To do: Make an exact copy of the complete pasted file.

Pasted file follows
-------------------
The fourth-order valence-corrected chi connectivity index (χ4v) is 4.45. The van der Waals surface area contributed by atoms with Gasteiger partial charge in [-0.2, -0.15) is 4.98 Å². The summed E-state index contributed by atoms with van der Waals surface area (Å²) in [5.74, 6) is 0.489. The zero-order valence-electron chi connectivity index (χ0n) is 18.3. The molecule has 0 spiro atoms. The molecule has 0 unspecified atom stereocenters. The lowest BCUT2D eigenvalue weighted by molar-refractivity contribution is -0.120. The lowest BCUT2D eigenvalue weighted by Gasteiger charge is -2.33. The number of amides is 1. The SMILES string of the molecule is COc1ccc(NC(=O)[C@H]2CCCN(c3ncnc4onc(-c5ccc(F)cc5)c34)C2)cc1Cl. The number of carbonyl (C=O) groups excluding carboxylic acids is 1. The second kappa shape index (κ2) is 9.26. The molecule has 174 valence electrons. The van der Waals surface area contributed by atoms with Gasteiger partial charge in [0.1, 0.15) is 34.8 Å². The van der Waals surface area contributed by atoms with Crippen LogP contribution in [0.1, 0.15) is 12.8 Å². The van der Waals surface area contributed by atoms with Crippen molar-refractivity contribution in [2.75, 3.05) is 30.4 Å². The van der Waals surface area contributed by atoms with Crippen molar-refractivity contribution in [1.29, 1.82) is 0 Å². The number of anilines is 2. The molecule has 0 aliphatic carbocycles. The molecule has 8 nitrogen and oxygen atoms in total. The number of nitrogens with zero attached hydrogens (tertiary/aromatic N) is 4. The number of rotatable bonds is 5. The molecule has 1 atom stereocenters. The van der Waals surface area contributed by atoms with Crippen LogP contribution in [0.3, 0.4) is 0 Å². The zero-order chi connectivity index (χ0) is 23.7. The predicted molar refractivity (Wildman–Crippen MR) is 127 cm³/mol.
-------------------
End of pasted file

The fourth-order valence-corrected chi connectivity index (χ4v) is 4.45. The van der Waals surface area contributed by atoms with Gasteiger partial charge in [-0.2, -0.15) is 4.98 Å². The summed E-state index contributed by atoms with van der Waals surface area (Å²) in [5.74, 6) is 0.489. The zero-order valence-electron chi connectivity index (χ0n) is 18.3. The molecule has 0 spiro atoms. The molecule has 0 unspecified atom stereocenters. The lowest BCUT2D eigenvalue weighted by molar-refractivity contribution is -0.120. The lowest BCUT2D eigenvalue weighted by Gasteiger charge is -2.33. The number of amides is 1. The SMILES string of the molecule is COc1ccc(NC(=O)[C@H]2CCCN(c3ncnc4onc(-c5ccc(F)cc5)c34)C2)cc1Cl. The number of carbonyl (C=O) groups excluding carboxylic acids is 1. The second kappa shape index (κ2) is 9.26. The molecule has 174 valence electrons. The van der Waals surface area contributed by atoms with Gasteiger partial charge in [0.1, 0.15) is 34.8 Å². The van der Waals surface area contributed by atoms with Crippen LogP contribution in [0.1, 0.15) is 12.8 Å². The van der Waals surface area contributed by atoms with Crippen molar-refractivity contribution in [2.75, 3.05) is 30.4 Å². The van der Waals surface area contributed by atoms with Crippen molar-refractivity contribution in [1.29, 1.82) is 0 Å². The number of anilines is 2. The molecule has 0 aliphatic carbocycles. The molecule has 8 nitrogen and oxygen atoms in total. The number of nitrogens with zero attached hydrogens (tertiary/aromatic N) is 4. The number of rotatable bonds is 5. The molecule has 1 atom stereocenters. The van der Waals surface area contributed by atoms with Crippen LogP contribution in [0.3, 0.4) is 0 Å². The zero-order chi connectivity index (χ0) is 23.7. The predicted molar refractivity (Wildman–Crippen MR) is 127 cm³/mol.